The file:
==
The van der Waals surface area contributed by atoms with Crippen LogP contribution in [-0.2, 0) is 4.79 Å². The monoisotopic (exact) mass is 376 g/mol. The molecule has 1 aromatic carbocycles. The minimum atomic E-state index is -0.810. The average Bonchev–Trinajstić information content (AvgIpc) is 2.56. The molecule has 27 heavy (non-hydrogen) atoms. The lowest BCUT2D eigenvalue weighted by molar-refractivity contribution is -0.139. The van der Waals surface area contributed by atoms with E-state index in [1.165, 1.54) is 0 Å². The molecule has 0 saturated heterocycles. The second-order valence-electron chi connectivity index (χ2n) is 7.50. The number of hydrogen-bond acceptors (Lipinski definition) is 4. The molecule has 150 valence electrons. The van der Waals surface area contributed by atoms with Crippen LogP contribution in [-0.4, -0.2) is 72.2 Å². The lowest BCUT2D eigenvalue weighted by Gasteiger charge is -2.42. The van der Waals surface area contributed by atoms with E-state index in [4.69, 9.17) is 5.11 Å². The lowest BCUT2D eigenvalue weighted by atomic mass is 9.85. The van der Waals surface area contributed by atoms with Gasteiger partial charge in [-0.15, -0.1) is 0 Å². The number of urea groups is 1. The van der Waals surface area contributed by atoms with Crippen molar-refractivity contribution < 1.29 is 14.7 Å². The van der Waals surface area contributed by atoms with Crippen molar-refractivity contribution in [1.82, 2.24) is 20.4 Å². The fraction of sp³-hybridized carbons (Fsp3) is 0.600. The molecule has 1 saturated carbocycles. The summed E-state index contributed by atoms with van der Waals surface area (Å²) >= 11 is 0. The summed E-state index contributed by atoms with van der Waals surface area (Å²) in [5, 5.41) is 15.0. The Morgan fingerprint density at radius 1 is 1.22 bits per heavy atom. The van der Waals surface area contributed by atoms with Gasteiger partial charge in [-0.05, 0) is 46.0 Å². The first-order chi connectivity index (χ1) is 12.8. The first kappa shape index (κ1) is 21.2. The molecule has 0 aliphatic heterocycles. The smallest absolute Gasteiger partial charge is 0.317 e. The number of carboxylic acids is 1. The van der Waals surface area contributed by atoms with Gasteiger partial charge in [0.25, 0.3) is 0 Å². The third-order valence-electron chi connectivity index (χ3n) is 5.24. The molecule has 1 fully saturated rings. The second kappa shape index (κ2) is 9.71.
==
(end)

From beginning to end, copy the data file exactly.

The van der Waals surface area contributed by atoms with Crippen LogP contribution in [-0.2, 0) is 4.79 Å². The monoisotopic (exact) mass is 376 g/mol. The molecule has 1 aromatic carbocycles. The minimum atomic E-state index is -0.810. The average Bonchev–Trinajstić information content (AvgIpc) is 2.56. The molecule has 27 heavy (non-hydrogen) atoms. The lowest BCUT2D eigenvalue weighted by molar-refractivity contribution is -0.139. The van der Waals surface area contributed by atoms with E-state index in [1.165, 1.54) is 0 Å². The molecule has 0 saturated heterocycles. The second-order valence-electron chi connectivity index (χ2n) is 7.50. The number of hydrogen-bond acceptors (Lipinski definition) is 4. The molecule has 150 valence electrons. The van der Waals surface area contributed by atoms with Crippen LogP contribution in [-0.4, -0.2) is 72.2 Å². The lowest BCUT2D eigenvalue weighted by Gasteiger charge is -2.42. The van der Waals surface area contributed by atoms with E-state index in [4.69, 9.17) is 5.11 Å². The lowest BCUT2D eigenvalue weighted by atomic mass is 9.85. The van der Waals surface area contributed by atoms with Gasteiger partial charge in [-0.15, -0.1) is 0 Å². The number of urea groups is 1. The van der Waals surface area contributed by atoms with Crippen molar-refractivity contribution < 1.29 is 14.7 Å². The van der Waals surface area contributed by atoms with Crippen molar-refractivity contribution in [1.82, 2.24) is 20.4 Å². The fraction of sp³-hybridized carbons (Fsp3) is 0.600. The molecule has 1 saturated carbocycles. The summed E-state index contributed by atoms with van der Waals surface area (Å²) >= 11 is 0. The summed E-state index contributed by atoms with van der Waals surface area (Å²) in [5, 5.41) is 15.0. The Morgan fingerprint density at radius 1 is 1.22 bits per heavy atom. The van der Waals surface area contributed by atoms with Gasteiger partial charge in [-0.05, 0) is 46.0 Å². The first-order chi connectivity index (χ1) is 12.8. The first kappa shape index (κ1) is 21.2. The molecule has 0 aliphatic heterocycles. The smallest absolute Gasteiger partial charge is 0.317 e. The number of carboxylic acids is 1. The van der Waals surface area contributed by atoms with Gasteiger partial charge in [0.25, 0.3) is 0 Å². The third-order valence-electron chi connectivity index (χ3n) is 5.24. The molecule has 1 fully saturated rings. The second kappa shape index (κ2) is 9.71.